“Make me to know your ways, O Lord; teach me your paths.” – Psalm 25:4
As I have shepherded Caribbean entrepreneurs and enterprises and traversed the corridors of power over the years, I have become convinced that most Caribbean governments do not have the right model of corporate governance to foster sustainable economic growth through successful enterprise development.
May the Caribbean tourism sector thrive as we carefully explore global markets; may Trinidad and Tobago be successful in finding and mining additional oil resources; and may Caribbean governments get the corporate governance model which is right for systematic enterprise development, one successful entrepreneur after another.
Caribbean entrepreneurs with excellent ideas and their accompanying innovative products and services, are clearly crying out for guidance as to how to increase their revenues on a sustainable basis and then convert those revenues into increased profitability and success.
My experience is that most start-up entrepreneurs think if they can get a loan all problems will be solved. Since the mantra from commercial banks is “we do not fund start-ups”, the majority of entrepreneurs then appeal to government for a solution. Governments tend to respond to this appeal from entrepreneurs with a loan instrument or sometimes a grant. Neither should be encouraged as a quick fix.
I have always been of the opinion that there is adequate liquidity in the private sector to profitably finance start-ups and that the solution lies in the collaboration of government (regulatory and service) and the private sector (investment).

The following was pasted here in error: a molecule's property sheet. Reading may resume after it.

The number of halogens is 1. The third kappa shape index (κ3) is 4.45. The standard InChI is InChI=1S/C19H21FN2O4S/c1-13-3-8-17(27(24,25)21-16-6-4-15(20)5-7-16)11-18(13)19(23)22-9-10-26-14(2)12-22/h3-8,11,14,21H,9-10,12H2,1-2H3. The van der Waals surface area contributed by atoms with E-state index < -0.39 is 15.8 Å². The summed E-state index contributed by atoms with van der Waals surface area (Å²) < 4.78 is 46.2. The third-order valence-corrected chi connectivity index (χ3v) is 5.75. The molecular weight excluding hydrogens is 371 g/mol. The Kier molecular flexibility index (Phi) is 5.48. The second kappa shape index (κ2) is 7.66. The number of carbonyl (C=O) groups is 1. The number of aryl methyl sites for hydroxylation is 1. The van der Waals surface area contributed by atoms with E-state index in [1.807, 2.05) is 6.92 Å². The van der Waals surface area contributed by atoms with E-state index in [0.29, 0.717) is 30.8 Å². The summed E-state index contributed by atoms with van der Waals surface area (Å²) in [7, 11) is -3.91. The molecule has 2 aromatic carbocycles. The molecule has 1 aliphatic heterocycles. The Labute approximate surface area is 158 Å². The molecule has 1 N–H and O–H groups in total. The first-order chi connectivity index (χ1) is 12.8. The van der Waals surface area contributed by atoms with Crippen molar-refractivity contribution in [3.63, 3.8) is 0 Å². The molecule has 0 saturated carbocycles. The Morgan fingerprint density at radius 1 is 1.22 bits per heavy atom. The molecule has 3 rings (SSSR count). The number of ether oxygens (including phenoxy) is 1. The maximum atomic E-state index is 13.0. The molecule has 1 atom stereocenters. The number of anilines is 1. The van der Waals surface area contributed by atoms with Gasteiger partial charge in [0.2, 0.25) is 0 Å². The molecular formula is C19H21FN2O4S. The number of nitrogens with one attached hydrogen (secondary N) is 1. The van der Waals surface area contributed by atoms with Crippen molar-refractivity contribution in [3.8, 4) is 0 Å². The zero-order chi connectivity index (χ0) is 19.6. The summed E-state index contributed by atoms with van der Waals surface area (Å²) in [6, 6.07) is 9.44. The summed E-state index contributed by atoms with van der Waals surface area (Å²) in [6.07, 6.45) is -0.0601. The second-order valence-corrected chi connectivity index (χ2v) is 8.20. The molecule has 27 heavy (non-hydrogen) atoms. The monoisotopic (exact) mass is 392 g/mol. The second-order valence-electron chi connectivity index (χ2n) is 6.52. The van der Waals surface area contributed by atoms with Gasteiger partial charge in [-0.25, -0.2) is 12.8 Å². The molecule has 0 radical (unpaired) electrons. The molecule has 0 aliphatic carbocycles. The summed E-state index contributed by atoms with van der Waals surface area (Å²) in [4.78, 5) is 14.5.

My assessment is that entrepreneurs need, firstly, shepherding because it provides guidance as to how to fortify the entrepreneur’s mindset and how to strengthen the weaknesses in the corporate governance, marketing, production, productivity and financing systems of the business.
Secondly, I do not think that the loan instrument is the most appropriate option for start-up enterprises. Instead, national or regional equity funds are needed to effectively expedite their growth.
Whereas governments have paid lip service to entrepreneur needs, they have been reluctant to aggressively provide access to shepherding services as well as incentives to the private sector to subscribe to an equity fund for national enterprise development.
Governments have not got it right because of their own weak corporate governance systems as it relates to enterprise development.
In my opinion, the role of Government consists of “Regulatory and Service” functions and the role of the private sector is a “To Do Business” function. Enterprise development is a business exercise and hence a private sector function. Government may play a regulatory and service role in stimulating enterprise development but it must not execute because the government bureaucracy linked to its operating rules inhibits the efficiency of private sector operations.